재벌

Chaebol

Korea inc. is pretty impressive. I’ve never been in a country with more of a capitalist mindset. Brand recognition is extremely strong – simply having a different type of North Face jacket in high school determines your status. Status symbols are very important – when iPhones were finally released here in 2010, parents scrambled to buy the phone for their kids so they could flash them off in school.

Every government policy is honed towards the accumulation of wealth, the raising of GNP, improving Korean companies’ standing overseas. Right from the way the education system is structured to prepare students for entry tests to the big companies to the way the leaders of these big companies are afforded ways by the government to expand and maximize their business interests.

These ‘big companies’ are the 재벌 (chaebol: conglomerates), the multi-billion dollar corporations who effectively run this country. We’re talking the Samsung, Hyundai, LG, Lotte type of corporation: with subsidiaries that deal in everything from electronics to entertainment industries, insurance to cars. The top 5 chaebol in the country account for 66% of Korea’s GDP, Samsung alone counts for 20%. Suwon, Samsung’s ‘home town’ grew from a village to a city of 1 million in under 10 years. Lee Myung bak, current president and favorite to win this years elections, is a former CEO of a subsidiary of Hyundai. Under his leadership, chaebol have been granted powers to create their own financial firms and the CEOs of Samsung and Hyundai – having being convicted of tax evasion and embezzlement respectively – both avoided prison sentences because of their ‘importance to the South Korean economy’.

Lee Kun Hee

Samsung CEO Lee Kunhee: “Tax evasion? What tax evasion?”

As an outsider and an Irish person I admire how a small country like Korea has developed its native industries to become world leaders. Our economy has always depended on direct foreign investment and – alcohol aside – there aren’t many internationally recognized ‘brands’ (Kerrygold, maybe?). But Korea has managed to drag itself from the abject poverty of the 50s to being the 12th largest economy in the world, largely thanks to the chaebol. Their status around the world, also, is growing and growing. Apple’s iPhones’ memory system is made by Samsung. Sony’s TV screens are made by Samsung. 1 in 5 of the world’s cellphones are made by Samsung. But their domineering power in Korea has negative effects as well. Entrepreneurship here is smothered by the big chaebol. Start up companies are bought up or have their staff poached before they can contribute any real innovation to their field. Chaebol subsidiaries out compete independent businesses in every field thanks to their endless funds.

A random example of this negative effect is to be found in the massive growth in coffee shops and bakeries that has swept the nation. In 2003, there were 18,000 independently-owned bakeries in Korea. By late last year, this number had plummeted to 4,000, while the number of bakeries has almost tripled. All over the country franchises – 4 of which are owned by the daughters of the CEOs of Samsung, Hyundai, Lotte and Shinsaegae – sweep aside and out-compete locally owned bakeries on a daily basis. Paris Baguette – the biggest franchise – opened a massive 300 stores last year. It all seems very incestuous. A lot of these franchises are funded from the top by the chaebol, whose infinite monetary resources ensure that the daughters of the big men can keep expanding their “hobby businesses”, as they are called by the president Lee Myung Bak: “Second-generation or third-generation chaebol may be doing it as a hobby, but it is a matter of survival for ordinary people running bakeries,” he said in a surprising rebuke of chaebol power.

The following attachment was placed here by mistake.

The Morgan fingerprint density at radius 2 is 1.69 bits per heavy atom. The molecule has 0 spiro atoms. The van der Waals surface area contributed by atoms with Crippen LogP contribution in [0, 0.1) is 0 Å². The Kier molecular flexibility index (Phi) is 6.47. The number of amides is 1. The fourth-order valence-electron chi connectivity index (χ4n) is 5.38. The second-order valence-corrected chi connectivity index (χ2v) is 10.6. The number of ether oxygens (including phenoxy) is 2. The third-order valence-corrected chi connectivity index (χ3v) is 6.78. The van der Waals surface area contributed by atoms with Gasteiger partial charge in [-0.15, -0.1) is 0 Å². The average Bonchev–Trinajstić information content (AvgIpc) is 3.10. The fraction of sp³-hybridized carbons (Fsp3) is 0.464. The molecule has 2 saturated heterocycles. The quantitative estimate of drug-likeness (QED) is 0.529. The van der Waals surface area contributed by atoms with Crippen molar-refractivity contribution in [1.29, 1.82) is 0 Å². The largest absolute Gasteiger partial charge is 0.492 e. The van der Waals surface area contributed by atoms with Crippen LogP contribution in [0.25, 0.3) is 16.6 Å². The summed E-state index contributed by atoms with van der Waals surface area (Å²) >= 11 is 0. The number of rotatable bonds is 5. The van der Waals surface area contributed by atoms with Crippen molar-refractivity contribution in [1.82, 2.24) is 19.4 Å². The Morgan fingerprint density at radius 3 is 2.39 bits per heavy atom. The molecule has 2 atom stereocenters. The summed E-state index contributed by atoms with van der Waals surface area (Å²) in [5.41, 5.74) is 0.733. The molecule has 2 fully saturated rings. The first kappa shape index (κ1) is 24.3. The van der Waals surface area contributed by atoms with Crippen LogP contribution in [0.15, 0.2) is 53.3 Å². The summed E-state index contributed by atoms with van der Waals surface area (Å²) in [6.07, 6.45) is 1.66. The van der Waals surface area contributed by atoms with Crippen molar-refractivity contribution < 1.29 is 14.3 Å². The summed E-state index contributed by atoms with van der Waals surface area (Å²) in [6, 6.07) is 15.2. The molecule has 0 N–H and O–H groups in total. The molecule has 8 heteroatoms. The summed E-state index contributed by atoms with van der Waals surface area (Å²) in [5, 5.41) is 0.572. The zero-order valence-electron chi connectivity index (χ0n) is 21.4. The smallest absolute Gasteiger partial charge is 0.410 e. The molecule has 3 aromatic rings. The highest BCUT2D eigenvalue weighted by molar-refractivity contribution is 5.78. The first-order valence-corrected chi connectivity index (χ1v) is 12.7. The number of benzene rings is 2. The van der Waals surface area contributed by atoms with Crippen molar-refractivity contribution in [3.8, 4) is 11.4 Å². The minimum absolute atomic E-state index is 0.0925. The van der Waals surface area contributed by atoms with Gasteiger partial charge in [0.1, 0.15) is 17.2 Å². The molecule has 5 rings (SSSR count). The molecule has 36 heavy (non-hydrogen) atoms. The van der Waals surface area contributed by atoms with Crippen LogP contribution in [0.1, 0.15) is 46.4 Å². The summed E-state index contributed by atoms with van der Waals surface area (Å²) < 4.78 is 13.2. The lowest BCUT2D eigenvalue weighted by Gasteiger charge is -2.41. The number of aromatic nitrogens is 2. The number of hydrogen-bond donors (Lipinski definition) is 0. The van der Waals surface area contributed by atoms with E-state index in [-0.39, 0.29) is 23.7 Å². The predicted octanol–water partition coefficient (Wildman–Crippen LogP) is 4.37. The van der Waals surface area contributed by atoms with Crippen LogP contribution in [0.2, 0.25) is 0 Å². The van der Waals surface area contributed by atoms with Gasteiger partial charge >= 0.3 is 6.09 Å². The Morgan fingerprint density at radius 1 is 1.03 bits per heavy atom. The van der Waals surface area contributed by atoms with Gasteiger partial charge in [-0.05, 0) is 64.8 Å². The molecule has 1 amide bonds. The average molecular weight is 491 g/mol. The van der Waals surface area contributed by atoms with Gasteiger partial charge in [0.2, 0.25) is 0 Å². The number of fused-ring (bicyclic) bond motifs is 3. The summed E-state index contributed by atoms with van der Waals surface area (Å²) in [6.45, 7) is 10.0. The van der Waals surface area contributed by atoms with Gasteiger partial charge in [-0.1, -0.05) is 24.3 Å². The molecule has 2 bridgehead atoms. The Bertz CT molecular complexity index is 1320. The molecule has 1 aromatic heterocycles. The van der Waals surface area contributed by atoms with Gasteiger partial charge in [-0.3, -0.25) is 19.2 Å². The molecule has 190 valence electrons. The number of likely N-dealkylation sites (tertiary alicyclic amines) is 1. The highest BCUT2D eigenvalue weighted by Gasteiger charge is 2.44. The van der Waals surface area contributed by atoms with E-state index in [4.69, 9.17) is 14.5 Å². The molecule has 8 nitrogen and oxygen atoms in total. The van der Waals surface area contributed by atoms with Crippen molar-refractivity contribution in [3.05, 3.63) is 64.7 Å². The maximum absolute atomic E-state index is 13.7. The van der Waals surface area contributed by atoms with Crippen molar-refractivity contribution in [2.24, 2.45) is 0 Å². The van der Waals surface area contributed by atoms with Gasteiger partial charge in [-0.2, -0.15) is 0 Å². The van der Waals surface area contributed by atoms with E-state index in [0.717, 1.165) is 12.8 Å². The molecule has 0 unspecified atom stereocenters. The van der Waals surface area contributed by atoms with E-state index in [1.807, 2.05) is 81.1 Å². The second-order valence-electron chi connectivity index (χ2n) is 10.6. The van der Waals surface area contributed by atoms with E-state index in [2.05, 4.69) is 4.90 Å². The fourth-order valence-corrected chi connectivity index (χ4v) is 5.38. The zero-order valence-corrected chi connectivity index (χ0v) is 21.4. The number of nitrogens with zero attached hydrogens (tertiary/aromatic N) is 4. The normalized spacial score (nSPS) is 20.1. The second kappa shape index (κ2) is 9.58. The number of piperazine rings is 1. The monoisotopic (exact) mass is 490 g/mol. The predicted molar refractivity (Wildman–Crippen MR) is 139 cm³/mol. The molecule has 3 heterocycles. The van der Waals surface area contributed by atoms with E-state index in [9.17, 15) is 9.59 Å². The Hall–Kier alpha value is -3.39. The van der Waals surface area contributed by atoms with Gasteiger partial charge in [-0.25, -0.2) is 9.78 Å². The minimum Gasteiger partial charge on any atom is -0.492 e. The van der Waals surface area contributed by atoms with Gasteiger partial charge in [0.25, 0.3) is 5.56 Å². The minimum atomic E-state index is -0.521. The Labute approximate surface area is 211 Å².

LG Advertising

Korean pop group Kara advertise the new LG Optimus

The chaebol dominate business here in a way much more encompassing than in the West. For example, LG –  known in the West only for electronics – has a large market share in entertainment (it manages many of the country’s top pop stars), owns the country’s leading coffee shop franchise, owns the LG Twins (one of the country’s top baseball teams) and has a large cosmetics range. Having ‘a finger in every pie’ greatly benefits LG’s blanket advertising, where a pop singer can be used to advertise a cellphone, aftershave product, baseball team and coffee shop all in one sweep.

With China developing its manufacturing industry with a more specialist and high-end focus, Korea needs to innovate and develop new products with more cutting edge appeal to global consumers. If they want to keep their hold on electronics and automobiles markets they need to stay one step ahead of other Asian competitors, particularly China. But what I see is the opposite – the chaebol sticking to what’s served them so well over the past decades – affordable replicas of American designs. The reason most Western consumers choose Korean products over Japanese – for example – is because they are cheaper. A couple of years down the line, it’s likely this comparison will be able to be made between China (the cheaper model) and Korea (the older brand that is becoming out of touch and expensive).

As labour costs here go up and competition from ‘cheaper’ economies grows fiercer, from South Korea’s point of view, the chaebol seem to be a narrow base on which to build the country’s economic future.

Samsung galaxy launch

Samsung launched the Galaxy Tab last year. Looks much like the iPad to you?

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